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Grooming Rim Drive for race

SHAUN STANLEY/Durango Herald

Rim Drive, with its scenic overviews of downtown Durango, was chosen as part of Durango’s Stage 1 course for the USA Pro Cycling Challenge. The road, however, needed a little maintenance. The city of Durango and Fort Lewis College are providing chip-and-seal so racers don’t have to dodge old potholes.

By Jim Haug Herald staff writer

Four-year-old Oliver Compton enjoyed the bumpy ride on Rim Drive whenever his father, Spencer Compton, pulled him by bicycle trailer to day care at Fort Lewis College.

“We would hit all the potholes and deformations,” Spencer Compton said. “He loved it.”

What’s fun for toddlers won’t do for world-class cyclists. Rim Drive is getting a surface makeover this summer in time for the 2012 USA Pro Cycling Challenge.

Durango is the start of a seven-stage race through the Rocky Mountains to Denver with the first 10 miles of the course to be raced inside Durango city limits Aug. 20.

Rim Drive, a campus road along the edge of a mesa, was chosen for the race course to showcase FLC and for its “remarkable” views of Durango’s historic downtown, said Larry Goldstein, co-chairman for technical committee, USA Pro Cycling Challenge/Durango.

“I was sure to include Rim Drive when designing this course specifically because of the television camera views from the race helicopter and race motorcycles,” Goldstein said.

“The images from these TV cameras in the air and on the ground will be displayed not just nationwide, but to 200 countries worldwide on NBC Sports,” he said.

A road about to get grand exposure has always been the scenic road that locals like to show off.

“It’s a great view of town,” said Compton, director of the Durango Wheel Club, a cycling group. “We use it on a number of different group rides. I always like to take out-of-towners up there. I encourage them to ride up there so they get that perspective.”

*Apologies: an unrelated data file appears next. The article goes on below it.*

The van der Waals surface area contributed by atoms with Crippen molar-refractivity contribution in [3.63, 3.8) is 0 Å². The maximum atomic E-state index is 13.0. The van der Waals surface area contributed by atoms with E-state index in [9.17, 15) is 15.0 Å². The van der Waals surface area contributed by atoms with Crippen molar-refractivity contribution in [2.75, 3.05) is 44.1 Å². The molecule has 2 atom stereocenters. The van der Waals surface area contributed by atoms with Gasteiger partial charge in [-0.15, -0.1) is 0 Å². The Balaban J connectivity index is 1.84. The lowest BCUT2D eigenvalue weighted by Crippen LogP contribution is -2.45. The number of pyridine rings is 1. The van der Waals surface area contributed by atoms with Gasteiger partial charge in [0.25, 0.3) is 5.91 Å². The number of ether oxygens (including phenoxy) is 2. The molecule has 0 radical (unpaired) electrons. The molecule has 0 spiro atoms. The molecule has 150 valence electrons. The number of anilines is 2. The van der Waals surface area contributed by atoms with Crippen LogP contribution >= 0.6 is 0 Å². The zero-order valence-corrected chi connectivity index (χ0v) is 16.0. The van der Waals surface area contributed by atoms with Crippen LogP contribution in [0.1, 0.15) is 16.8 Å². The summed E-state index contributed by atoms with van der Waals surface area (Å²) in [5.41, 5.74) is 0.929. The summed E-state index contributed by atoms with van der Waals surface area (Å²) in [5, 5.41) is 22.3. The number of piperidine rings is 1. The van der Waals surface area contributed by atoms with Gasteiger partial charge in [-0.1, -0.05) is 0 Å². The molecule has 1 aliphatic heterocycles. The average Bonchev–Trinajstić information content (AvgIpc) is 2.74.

Like getting carpets steam-cleaned before the arrival of the in-laws, both the city of Durango and FLC had to prioritize their work schedule to get Rim Drive ready for the spotlight.

Durango is expected to complete resurfacing today. FLC’s work wrapped up over the weekend.

“While the college makes repairs to its various roads annually, we decided to modify our schedule slightly and perform work on Rim Drive this summer, so that it would be in great shape for the race this August,” said Steven Schwartz, vice president for finance and administration at FLC.

FLC is responsible for the 1.2-mile stretch of Rim Drive from 8th Avenue to Fort Lewis Drive in the north. The city of Durango maintains just under a mile of Rim Drive from Fort Lewis Drive to North College Drive.

Levi Lloyd, director of the city’s street department, said the road has needed repairs for at least five years.

Normally, big repaving projects are done in phases for affordability, Lloyd said.

To repave all of Rim Drive would have cost the city about $1 million dollars and absorbed the city’s street budget for the year, he said.

“We just didn’t have the money,” Lloyd said.

Rim Drive is “something that needed to be done,” Lloyd said. “Had it not been for the bike race, we might have done it in four different pieces. So we decreased the complexity of what we were doing so we could do the whole thing and keep it within our budget.”

“That’s why we’re doing the chip-and-seal rather than an overlay,” Lloyd said.

Lloyd described chip-and-seal as a three-step process of spraying the road with an asphalt oil and covering with layers of sand and chip, or crushed rock.

For a point of reference, Lloyd said: “The new surface is identical to the road surface on County Road 211 going to Lake Nighthorse.”

The city will spend $180,000 on the resurfacing. Like the city, the college also chose to chip-and-seal Rim Drive, except for a section of 790 feet that was repaved. The college spent $131,230 altogether, said Wayne Kjonaas, director of the physical plant at FLC.

With all of the improvements, Compton wondered if Rim Drive could get a bicycle lane, too.

“Any time you have a bike lane, it makes it better for the cyclist and the driver,” he said.

Kjonaas said the college did not consider the resurfacing to be a complete reconstruction of Rim Drive so a bicycle lane was not included.

Amber Blake, the city’s multimodal director, said the city did not include a new bicycle lane because the width of the road is so inconsistent. The city did not want a bicycle lane to “stop and start” in various places along the road.


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